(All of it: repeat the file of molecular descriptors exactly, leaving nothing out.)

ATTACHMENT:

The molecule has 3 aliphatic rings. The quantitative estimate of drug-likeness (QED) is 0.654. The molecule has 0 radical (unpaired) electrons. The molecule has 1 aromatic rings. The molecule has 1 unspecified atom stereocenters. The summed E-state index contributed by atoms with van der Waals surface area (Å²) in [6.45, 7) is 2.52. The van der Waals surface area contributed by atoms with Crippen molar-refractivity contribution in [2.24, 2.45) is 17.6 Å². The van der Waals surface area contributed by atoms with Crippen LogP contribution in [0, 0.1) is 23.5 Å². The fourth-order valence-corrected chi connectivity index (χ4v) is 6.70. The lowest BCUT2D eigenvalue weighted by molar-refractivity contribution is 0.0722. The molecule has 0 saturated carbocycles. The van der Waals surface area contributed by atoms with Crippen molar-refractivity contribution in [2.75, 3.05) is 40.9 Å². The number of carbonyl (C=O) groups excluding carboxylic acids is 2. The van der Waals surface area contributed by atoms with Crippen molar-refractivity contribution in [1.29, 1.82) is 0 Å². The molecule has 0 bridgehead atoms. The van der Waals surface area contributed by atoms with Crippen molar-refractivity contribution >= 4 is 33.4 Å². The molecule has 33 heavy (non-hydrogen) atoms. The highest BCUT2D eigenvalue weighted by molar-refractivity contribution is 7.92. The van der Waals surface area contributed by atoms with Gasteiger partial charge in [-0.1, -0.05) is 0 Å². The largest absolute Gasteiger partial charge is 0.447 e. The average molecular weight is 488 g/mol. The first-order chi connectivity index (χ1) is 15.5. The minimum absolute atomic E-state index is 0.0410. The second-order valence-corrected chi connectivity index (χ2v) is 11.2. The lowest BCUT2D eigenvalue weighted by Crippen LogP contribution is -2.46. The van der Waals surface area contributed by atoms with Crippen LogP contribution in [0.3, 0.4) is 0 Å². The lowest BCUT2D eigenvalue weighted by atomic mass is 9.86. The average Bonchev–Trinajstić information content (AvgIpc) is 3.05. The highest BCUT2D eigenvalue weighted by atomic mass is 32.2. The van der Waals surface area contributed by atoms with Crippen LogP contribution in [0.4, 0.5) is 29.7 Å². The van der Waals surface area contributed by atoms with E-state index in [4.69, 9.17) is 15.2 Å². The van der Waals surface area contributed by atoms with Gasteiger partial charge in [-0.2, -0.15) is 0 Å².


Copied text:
The molecule has 3 aliphatic rings. The quantitative estimate of drug-likeness (QED) is 0.654. The molecule has 0 radical (unpaired) electrons. The molecule has 1 aromatic rings. The molecule has 1 unspecified atom stereocenters. The summed E-state index contributed by atoms with van der Waals surface area (Å²) in [6.45, 7) is 2.52. The van der Waals surface area contributed by atoms with Crippen molar-refractivity contribution in [2.24, 2.45) is 17.6 Å². The van der Waals surface area contributed by atoms with Crippen LogP contribution in [0, 0.1) is 23.5 Å². The fourth-order valence-corrected chi connectivity index (χ4v) is 6.70. The lowest BCUT2D eigenvalue weighted by molar-refractivity contribution is 0.0722. The molecule has 0 saturated carbocycles. The van der Waals surface area contributed by atoms with Crippen molar-refractivity contribution in [2.75, 3.05) is 40.9 Å². The number of carbonyl (C=O) groups excluding carboxylic acids is 2. The van der Waals surface area contributed by atoms with Crippen molar-refractivity contribution in [1.29, 1.82) is 0 Å². The molecule has 0 bridgehead atoms. The van der Waals surface area contributed by atoms with Crippen molar-refractivity contribution >= 4 is 33.4 Å². The molecule has 33 heavy (non-hydrogen) atoms. The highest BCUT2D eigenvalue weighted by molar-refractivity contribution is 7.92. The van der Waals surface area contributed by atoms with Gasteiger partial charge in [-0.1, -0.05) is 0 Å². The largest absolute Gasteiger partial charge is 0.447 e. The average molecular weight is 488 g/mol. The first-order chi connectivity index (χ1) is 15.5. The minimum absolute atomic E-state index is 0.0410. The second-order valence-corrected chi connectivity index (χ2v) is 11.2. The lowest BCUT2D eigenvalue weighted by Crippen LogP contribution is -2.46. The van der Waals surface area contributed by atoms with Crippen LogP contribution in [0.3, 0.4) is 0 Å². The lowest BCUT2D eigenvalue weighted by atomic mass is 9.86. The average Bonchev–Trinajstić information content (AvgIpc) is 3.05. The highest BCUT2D eigenvalue weighted by atomic mass is 32.2. The van der Waals surface area contributed by atoms with Crippen LogP contribution in [0.4, 0.5) is 29.7 Å². The van der Waals surface area contributed by atoms with E-state index in [4.69, 9.17) is 15.2 Å². The van der Waals surface area contributed by atoms with Gasteiger partial charge in [-0.2, -0.15) is 0 Å².